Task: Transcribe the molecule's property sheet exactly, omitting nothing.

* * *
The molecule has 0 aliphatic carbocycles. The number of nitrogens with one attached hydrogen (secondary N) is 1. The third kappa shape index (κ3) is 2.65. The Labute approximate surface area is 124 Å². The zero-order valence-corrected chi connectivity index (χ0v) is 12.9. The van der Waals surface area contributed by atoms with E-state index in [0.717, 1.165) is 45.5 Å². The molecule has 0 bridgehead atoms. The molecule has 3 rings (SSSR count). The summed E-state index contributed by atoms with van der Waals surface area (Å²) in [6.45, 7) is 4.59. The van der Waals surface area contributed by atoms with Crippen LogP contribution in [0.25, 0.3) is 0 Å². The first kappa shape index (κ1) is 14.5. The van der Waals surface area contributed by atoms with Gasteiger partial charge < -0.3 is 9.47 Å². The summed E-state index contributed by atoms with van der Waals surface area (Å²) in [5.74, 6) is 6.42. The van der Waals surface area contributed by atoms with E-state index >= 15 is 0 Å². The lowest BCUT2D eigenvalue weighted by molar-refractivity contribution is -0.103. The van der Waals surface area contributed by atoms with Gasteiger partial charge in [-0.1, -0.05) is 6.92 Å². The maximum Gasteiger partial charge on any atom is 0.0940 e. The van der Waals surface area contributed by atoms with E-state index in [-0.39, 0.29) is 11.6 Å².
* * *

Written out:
The molecule has 0 aliphatic carbocycles. The number of nitrogens with one attached hydrogen (secondary N) is 1. The third kappa shape index (κ3) is 2.65. The Labute approximate surface area is 124 Å². The zero-order valence-corrected chi connectivity index (χ0v) is 12.9. The van der Waals surface area contributed by atoms with E-state index in [0.717, 1.165) is 45.5 Å². The molecule has 0 bridgehead atoms. The molecule has 3 rings (SSSR count). The summed E-state index contributed by atoms with van der Waals surface area (Å²) in [6.45, 7) is 4.59. The van der Waals surface area contributed by atoms with Crippen LogP contribution in [0.25, 0.3) is 0 Å². The first kappa shape index (κ1) is 14.5. The van der Waals surface area contributed by atoms with Gasteiger partial charge < -0.3 is 9.47 Å². The summed E-state index contributed by atoms with van der Waals surface area (Å²) in [5.74, 6) is 6.42. The van der Waals surface area contributed by atoms with E-state index >= 15 is 0 Å². The lowest BCUT2D eigenvalue weighted by molar-refractivity contribution is -0.103. The van der Waals surface area contributed by atoms with Gasteiger partial charge in [-0.1, -0.05) is 6.92 Å². The maximum Gasteiger partial charge on any atom is 0.0940 e. The van der Waals surface area contributed by atoms with E-state index in [-0.39, 0.29) is 11.6 Å².